R: You’re a practicing musician. Do you see a lot of people who are involved in arts at an administrative level who are actually practicing, playing artists? Do you think a lot of the people ‘running’ the arts are actually artists? And do you think it informs the way you do things in your job?

EK: The answer implies a judgment and I don’t think that’s fair. I don’t know if I’ve always believed this, but right now I do. I think that all things being equal, I think having someone [who practices art] is always better. But all things are never equal. You need someone who’s been a curator or a performer, and in another situation you need a fundraiser, a consensus-builder and you need a board that can identify the difference. As you get older you stop saying these absolutes because you know they’re not true. For me the absolutes I have are in the value of arts in society. That’s an absolute truth.

R: This year at Full Frame [Documentary Film Festival] I saw Detropia, which is a sort of visually spectacular film about contemporary Detroit. One of the main focuses of the film was the Detroit Opera House and about their financial difficulties and long saga of struggle. You came to UNC right after you led the Detroit Symphony Orchestra. What was the transition like, when the whole economy collapsed?

EK: There’s no single answer to that. I love Detroit. I was at a meeting and someone made fun of Detroit. It was like someone was insulting my mother. There’s this very incredible vulnerability of some nakedness, some rawness that you can’t hide by window-dressing, so you see bones of a place. The glory, tragedy and triumph—it’s all in front of you. That’s why so many photographers and writers use Detroit as a subject. And the arts organizations have been a central part of the city’s survival, of its cultural survival. What happens when the economy tanks is people start leaving and institutions break. The opera house borrowed all this money; the city keeps going downhill. [Then] I was 35 and over my head.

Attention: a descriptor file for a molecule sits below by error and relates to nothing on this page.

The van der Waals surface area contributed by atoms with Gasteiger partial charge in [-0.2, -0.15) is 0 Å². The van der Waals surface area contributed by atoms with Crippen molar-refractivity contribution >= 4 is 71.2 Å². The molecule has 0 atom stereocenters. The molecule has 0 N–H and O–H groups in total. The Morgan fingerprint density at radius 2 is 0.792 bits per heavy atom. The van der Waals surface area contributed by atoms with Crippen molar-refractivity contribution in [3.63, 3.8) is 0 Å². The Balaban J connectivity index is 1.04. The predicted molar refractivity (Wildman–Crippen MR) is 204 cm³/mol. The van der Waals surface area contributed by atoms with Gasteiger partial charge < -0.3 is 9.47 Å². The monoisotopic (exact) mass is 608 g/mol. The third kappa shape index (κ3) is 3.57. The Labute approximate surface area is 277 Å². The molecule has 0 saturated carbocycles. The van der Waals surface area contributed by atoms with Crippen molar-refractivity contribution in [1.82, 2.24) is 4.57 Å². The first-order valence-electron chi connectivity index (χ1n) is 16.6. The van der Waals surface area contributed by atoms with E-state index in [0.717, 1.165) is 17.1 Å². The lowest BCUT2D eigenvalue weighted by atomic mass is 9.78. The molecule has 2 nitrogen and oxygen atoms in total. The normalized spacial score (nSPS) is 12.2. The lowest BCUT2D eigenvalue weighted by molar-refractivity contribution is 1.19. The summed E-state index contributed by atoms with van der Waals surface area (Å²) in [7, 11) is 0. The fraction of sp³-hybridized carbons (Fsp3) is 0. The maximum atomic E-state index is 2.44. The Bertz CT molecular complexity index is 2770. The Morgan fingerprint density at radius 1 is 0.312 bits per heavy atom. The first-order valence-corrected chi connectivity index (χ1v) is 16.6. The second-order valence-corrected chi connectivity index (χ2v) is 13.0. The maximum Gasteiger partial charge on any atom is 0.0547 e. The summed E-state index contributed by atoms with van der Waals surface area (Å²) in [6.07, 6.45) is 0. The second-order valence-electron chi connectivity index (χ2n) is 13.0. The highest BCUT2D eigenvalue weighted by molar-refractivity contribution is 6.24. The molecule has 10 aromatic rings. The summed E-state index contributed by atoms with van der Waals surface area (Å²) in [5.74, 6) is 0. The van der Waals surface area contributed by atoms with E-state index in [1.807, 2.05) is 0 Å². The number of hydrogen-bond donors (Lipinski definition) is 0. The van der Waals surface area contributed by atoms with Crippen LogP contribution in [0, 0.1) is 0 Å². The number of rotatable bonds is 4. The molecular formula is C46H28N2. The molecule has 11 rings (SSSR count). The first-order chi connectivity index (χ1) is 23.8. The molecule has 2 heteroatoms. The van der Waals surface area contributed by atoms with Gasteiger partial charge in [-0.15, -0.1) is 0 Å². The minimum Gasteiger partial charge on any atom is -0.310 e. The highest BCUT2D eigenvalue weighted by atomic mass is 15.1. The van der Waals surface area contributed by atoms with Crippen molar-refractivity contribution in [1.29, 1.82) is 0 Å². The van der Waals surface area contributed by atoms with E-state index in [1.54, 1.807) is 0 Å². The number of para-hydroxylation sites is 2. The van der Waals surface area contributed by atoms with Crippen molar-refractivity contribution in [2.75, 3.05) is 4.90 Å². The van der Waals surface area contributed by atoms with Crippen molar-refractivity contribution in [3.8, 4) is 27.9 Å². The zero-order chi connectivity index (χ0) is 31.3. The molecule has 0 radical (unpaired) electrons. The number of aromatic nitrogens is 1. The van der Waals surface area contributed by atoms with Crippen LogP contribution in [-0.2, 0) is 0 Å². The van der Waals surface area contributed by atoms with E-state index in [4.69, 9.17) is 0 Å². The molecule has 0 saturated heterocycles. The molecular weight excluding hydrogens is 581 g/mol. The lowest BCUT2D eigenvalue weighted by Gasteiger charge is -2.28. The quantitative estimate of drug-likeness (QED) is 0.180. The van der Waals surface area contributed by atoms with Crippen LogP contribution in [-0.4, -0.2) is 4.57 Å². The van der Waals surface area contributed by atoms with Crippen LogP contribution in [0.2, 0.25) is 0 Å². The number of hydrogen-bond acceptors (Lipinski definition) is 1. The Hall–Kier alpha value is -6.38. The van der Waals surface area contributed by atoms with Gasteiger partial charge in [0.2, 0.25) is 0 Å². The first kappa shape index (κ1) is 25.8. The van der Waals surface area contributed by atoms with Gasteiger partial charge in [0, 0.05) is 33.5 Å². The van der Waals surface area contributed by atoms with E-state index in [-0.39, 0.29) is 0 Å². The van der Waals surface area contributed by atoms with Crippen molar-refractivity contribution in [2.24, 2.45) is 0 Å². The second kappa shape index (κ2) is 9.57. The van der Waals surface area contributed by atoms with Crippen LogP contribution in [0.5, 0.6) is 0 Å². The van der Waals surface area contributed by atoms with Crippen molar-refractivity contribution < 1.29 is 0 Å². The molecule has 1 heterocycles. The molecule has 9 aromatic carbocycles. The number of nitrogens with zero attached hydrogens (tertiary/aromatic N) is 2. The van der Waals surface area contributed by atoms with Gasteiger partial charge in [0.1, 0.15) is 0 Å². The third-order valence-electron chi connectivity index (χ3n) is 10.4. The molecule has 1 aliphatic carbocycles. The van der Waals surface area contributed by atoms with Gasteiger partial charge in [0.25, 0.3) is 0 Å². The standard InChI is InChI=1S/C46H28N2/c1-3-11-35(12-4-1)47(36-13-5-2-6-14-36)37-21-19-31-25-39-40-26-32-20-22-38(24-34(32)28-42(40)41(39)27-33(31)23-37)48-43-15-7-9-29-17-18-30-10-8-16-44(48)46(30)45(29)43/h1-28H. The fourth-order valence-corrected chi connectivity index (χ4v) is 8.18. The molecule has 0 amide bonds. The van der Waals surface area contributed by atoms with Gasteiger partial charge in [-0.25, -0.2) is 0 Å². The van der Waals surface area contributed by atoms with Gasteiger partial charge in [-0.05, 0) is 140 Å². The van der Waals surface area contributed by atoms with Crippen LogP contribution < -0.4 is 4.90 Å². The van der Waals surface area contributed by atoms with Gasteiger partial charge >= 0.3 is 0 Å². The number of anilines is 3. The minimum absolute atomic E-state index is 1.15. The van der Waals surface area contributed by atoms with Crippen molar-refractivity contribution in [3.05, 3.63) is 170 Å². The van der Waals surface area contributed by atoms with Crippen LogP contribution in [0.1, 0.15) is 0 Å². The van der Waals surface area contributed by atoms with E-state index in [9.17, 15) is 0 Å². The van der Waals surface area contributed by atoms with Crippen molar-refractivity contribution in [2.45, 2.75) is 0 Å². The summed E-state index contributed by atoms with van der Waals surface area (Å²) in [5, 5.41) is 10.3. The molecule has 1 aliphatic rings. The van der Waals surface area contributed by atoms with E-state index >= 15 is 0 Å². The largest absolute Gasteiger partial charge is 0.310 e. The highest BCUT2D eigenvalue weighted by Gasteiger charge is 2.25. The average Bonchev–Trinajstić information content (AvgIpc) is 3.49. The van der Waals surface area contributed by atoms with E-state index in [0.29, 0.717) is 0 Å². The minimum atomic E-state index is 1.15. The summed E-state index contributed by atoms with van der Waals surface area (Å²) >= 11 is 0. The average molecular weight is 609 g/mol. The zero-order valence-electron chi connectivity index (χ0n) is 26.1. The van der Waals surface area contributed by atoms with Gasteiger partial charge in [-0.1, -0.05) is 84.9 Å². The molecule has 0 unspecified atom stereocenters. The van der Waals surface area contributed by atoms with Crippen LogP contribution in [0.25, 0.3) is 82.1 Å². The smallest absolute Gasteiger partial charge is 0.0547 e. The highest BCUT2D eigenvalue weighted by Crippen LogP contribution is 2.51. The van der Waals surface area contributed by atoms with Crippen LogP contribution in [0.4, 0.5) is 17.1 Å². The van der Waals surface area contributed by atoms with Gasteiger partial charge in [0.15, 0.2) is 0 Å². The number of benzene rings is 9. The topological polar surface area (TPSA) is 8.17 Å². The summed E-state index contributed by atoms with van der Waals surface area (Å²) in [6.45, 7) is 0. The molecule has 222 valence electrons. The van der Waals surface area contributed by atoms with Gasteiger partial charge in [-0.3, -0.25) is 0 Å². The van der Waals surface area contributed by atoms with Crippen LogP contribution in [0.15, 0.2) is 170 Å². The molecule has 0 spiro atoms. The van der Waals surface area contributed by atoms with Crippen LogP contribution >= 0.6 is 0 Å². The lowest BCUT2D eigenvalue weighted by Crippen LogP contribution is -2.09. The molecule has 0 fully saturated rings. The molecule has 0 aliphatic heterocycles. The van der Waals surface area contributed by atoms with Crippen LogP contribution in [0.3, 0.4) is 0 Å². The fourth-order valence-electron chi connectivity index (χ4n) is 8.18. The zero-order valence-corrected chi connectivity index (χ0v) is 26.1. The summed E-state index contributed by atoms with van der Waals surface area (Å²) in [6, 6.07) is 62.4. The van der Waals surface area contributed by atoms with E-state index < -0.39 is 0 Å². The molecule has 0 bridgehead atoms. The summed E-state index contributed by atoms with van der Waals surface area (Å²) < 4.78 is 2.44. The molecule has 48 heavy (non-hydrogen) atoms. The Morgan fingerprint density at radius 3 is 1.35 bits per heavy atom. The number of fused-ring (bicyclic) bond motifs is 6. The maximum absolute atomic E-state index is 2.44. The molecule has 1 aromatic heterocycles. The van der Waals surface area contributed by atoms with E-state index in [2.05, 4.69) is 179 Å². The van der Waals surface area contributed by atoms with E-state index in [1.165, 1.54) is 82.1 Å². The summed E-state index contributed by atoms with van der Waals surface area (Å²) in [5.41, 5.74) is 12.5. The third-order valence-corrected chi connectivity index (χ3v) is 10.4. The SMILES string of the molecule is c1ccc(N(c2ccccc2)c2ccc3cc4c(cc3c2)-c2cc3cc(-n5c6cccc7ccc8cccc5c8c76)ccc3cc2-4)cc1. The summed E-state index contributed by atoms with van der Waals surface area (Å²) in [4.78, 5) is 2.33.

Going back…my whole life is defined by taking risks. When I was graduating from college, I had job opportunities [in banking]. I ended up taking a job as receptionist in an art gallery in New York City. My parents said, “Are you kidding me?” It was like a moment of, “We moved to this country for this?” It was a gallery that sold frames, and my mother used it as a metaphor for my life: an empty frame. But all this is to say, these are all things that test you. And I tell students all the time that if you don’t have those moments you aren’t trying hard enough. When I teach, too, there’s always this idea that whatever you do—mowing the lawn, picking up mail, ordering a sub at Subway, whatever it is— that you actually focus…

R: Actually be in it.

EK: Be in it. I’m full of clichés today, but there are no other chances like this. You can apply this metaphor in so many ways: How boring are the liberal arts if you take the same classes that you always take? That’s not life, that’s prison! I grew up in New York City, and my mother would take me to a remote area in Queens, Brooklyn or the Bronx and just drop me off and say, “Find your way home! You can speak English!” She thought that was actually a good …what’s the word? “Character-builder.” That’s crazy! But this allowed me to…take risks on [my] own. [It’s about] being confident in what you know, and what you don’t know, and what you believe in, and finding a way to articulate that.